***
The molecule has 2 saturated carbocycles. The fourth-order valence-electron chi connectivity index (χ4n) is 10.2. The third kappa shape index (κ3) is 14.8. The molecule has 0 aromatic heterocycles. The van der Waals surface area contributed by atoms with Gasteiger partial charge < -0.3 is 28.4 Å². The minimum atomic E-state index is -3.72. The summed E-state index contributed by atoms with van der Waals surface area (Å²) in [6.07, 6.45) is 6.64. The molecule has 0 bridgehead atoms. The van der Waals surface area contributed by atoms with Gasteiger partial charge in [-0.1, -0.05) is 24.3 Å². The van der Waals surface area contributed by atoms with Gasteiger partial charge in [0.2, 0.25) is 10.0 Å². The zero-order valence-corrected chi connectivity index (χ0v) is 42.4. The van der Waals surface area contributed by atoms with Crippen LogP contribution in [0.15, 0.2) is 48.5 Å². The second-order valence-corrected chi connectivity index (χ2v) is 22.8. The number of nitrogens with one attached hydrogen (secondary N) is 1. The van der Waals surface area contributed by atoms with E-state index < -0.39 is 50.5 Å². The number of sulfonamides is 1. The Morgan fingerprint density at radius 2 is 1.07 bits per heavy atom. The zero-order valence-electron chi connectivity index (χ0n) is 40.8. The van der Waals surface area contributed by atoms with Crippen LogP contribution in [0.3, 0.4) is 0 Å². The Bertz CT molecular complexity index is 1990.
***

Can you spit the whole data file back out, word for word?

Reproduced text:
The molecule has 2 saturated carbocycles. The fourth-order valence-electron chi connectivity index (χ4n) is 10.2. The third kappa shape index (κ3) is 14.8. The molecule has 0 aromatic heterocycles. The van der Waals surface area contributed by atoms with Gasteiger partial charge < -0.3 is 28.4 Å². The minimum atomic E-state index is -3.72. The summed E-state index contributed by atoms with van der Waals surface area (Å²) in [6.07, 6.45) is 6.64. The molecule has 0 bridgehead atoms. The van der Waals surface area contributed by atoms with Gasteiger partial charge in [-0.1, -0.05) is 24.3 Å². The van der Waals surface area contributed by atoms with Gasteiger partial charge in [0.2, 0.25) is 10.0 Å². The zero-order valence-corrected chi connectivity index (χ0v) is 42.4. The van der Waals surface area contributed by atoms with Crippen LogP contribution in [0.15, 0.2) is 48.5 Å². The second-order valence-corrected chi connectivity index (χ2v) is 22.8. The number of nitrogens with one attached hydrogen (secondary N) is 1. The van der Waals surface area contributed by atoms with E-state index < -0.39 is 50.5 Å². The number of sulfonamides is 1. The Morgan fingerprint density at radius 2 is 1.07 bits per heavy atom. The zero-order valence-electron chi connectivity index (χ0n) is 40.8. The van der Waals surface area contributed by atoms with Crippen LogP contribution in [0.3, 0.4) is 0 Å². The Bertz CT molecular complexity index is 1990.